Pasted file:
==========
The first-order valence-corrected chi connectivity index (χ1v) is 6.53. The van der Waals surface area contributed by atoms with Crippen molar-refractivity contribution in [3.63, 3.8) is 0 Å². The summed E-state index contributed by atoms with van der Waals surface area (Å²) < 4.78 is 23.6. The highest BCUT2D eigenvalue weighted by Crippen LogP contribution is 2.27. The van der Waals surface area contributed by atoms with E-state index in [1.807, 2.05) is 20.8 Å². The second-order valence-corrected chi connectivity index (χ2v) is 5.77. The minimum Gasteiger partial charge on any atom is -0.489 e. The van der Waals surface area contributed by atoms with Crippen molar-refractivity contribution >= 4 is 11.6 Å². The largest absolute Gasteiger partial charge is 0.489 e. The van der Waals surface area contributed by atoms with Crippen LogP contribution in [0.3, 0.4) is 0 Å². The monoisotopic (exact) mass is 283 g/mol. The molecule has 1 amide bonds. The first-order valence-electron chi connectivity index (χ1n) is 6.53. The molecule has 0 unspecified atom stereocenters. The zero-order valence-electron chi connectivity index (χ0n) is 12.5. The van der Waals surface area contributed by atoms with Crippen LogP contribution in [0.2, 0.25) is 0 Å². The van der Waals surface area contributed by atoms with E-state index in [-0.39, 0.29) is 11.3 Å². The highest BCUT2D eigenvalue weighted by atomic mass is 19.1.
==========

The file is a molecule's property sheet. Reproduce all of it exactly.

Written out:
The first-order valence-corrected chi connectivity index (χ1v) is 6.53. The van der Waals surface area contributed by atoms with Crippen molar-refractivity contribution in [3.63, 3.8) is 0 Å². The summed E-state index contributed by atoms with van der Waals surface area (Å²) < 4.78 is 23.6. The highest BCUT2D eigenvalue weighted by Crippen LogP contribution is 2.27. The van der Waals surface area contributed by atoms with E-state index in [1.807, 2.05) is 20.8 Å². The second-order valence-corrected chi connectivity index (χ2v) is 5.77. The minimum Gasteiger partial charge on any atom is -0.489 e. The van der Waals surface area contributed by atoms with Crippen molar-refractivity contribution >= 4 is 11.6 Å². The largest absolute Gasteiger partial charge is 0.489 e. The van der Waals surface area contributed by atoms with Crippen LogP contribution in [0.3, 0.4) is 0 Å². The monoisotopic (exact) mass is 283 g/mol. The molecule has 1 amide bonds. The first-order valence-electron chi connectivity index (χ1n) is 6.53. The molecule has 0 unspecified atom stereocenters. The zero-order valence-electron chi connectivity index (χ0n) is 12.5. The van der Waals surface area contributed by atoms with Crippen LogP contribution in [0.2, 0.25) is 0 Å². The van der Waals surface area contributed by atoms with E-state index in [-0.39, 0.29) is 11.3 Å². The highest BCUT2D eigenvalue weighted by atomic mass is 19.1.